always a minority, absolutely at its mercy. The day will come when, 
in the State of New York, a multitude of people, none of whom has 
had more than half a breakfast, or expects to have more than half 


a dinner, will choose a legislature. Is it possible to doubt what 
sort of a legislature will be chosen? On one side is a statesman 
preaching patience, respect for vested rights, strict observance of 
public faith ; on the other is a demagogue ranting about the tyranny 
of capitalists and usurers, and asking why anybody should be per- 
mitted to drink champagne, and to ride in a carriage, while thou- 
sands of honest folk are in want of necessaries. Which of the two 
candidates is likely to be preferred by a workingman who hears 
his children cry for more bread? I seriously apprehend that you 
will, in some such season of adversity as I have described, do things 
which will prevent prosperity from returning ; that you will act 
like people who should, in a year of scarcity, devour all the seed 
corn, and thus make the next a year, not of scarcity, but of abso- 
lute famine. There will be, I fear, spoliation. The distress will 
produce fresh spoliation. There is nothing to stop you. Your 
Constitution is all sail and no anchor. As I said before, when a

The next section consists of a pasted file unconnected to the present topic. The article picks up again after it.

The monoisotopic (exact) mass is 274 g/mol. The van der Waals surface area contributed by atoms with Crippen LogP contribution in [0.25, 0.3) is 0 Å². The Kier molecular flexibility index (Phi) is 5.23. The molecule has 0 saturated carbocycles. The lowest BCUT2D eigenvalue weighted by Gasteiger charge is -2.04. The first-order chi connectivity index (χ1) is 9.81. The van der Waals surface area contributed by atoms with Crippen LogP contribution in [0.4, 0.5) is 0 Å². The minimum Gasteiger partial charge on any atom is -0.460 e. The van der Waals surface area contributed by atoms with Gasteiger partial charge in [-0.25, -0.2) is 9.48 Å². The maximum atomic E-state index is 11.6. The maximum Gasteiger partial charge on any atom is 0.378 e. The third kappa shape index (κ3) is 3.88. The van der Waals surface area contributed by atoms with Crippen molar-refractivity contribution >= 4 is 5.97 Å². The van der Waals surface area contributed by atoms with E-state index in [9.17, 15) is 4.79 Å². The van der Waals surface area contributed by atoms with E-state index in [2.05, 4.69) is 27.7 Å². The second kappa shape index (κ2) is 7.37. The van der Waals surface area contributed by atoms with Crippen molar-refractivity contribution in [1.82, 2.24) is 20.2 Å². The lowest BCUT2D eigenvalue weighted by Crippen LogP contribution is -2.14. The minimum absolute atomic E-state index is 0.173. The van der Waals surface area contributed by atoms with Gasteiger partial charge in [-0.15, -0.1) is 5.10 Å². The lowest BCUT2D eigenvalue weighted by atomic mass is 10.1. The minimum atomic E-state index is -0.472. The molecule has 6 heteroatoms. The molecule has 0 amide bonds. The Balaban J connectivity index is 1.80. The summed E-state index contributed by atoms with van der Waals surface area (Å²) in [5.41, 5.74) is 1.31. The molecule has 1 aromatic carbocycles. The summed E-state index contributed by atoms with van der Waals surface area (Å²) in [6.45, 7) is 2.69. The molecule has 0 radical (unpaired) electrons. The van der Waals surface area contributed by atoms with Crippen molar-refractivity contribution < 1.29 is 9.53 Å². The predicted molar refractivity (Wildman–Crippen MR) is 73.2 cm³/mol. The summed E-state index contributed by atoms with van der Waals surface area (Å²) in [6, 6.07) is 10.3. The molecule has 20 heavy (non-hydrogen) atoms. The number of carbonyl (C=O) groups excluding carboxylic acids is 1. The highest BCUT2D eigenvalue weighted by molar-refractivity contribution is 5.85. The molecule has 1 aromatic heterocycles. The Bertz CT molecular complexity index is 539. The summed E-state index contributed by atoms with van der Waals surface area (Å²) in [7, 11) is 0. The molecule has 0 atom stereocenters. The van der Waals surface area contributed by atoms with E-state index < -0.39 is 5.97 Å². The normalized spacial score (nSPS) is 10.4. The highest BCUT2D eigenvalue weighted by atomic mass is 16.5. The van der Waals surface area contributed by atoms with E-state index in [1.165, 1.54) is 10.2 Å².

society has entered on this downward progress, either civiliza- 
tion or liberty must perish. Either some Caesar or Napoleon will 
seize the reins of government with a strong hand, or your republic 
will be as fearfully plundered and laid waste by barbarians in the 
twentieth century, as the Roman empire was in the fifth, — with 
this difference, that the Huns and Vandals who ravaged the Roman 
empire came from without, and that your Huns and Vandals will 
have been engendered within your country by your own institu- 

'Thinking thus, of course I cannot reckon Jefferson among the 
benefactors of mankind.' 1 

"Certainly this letter contains food for serious thought : and 
it would be idle to deny that the writer has pointed out what may 
become serious dangers in our future. But the evils he complains 
of are by no means confined to democratic government, nor do 
they, in the main, grow out of popular suffrage. If they do. Eng- 
land herself has taken a dangerous step since Macaulay wrote. Ten 
years after the date of this letter she extended the suffrage to eight 
hundred thousand of her workingmen, a class hitherto ignored in 
politics. And still later we have extended it to an ignorant and 
lately enslaved population of more than four millions. Whether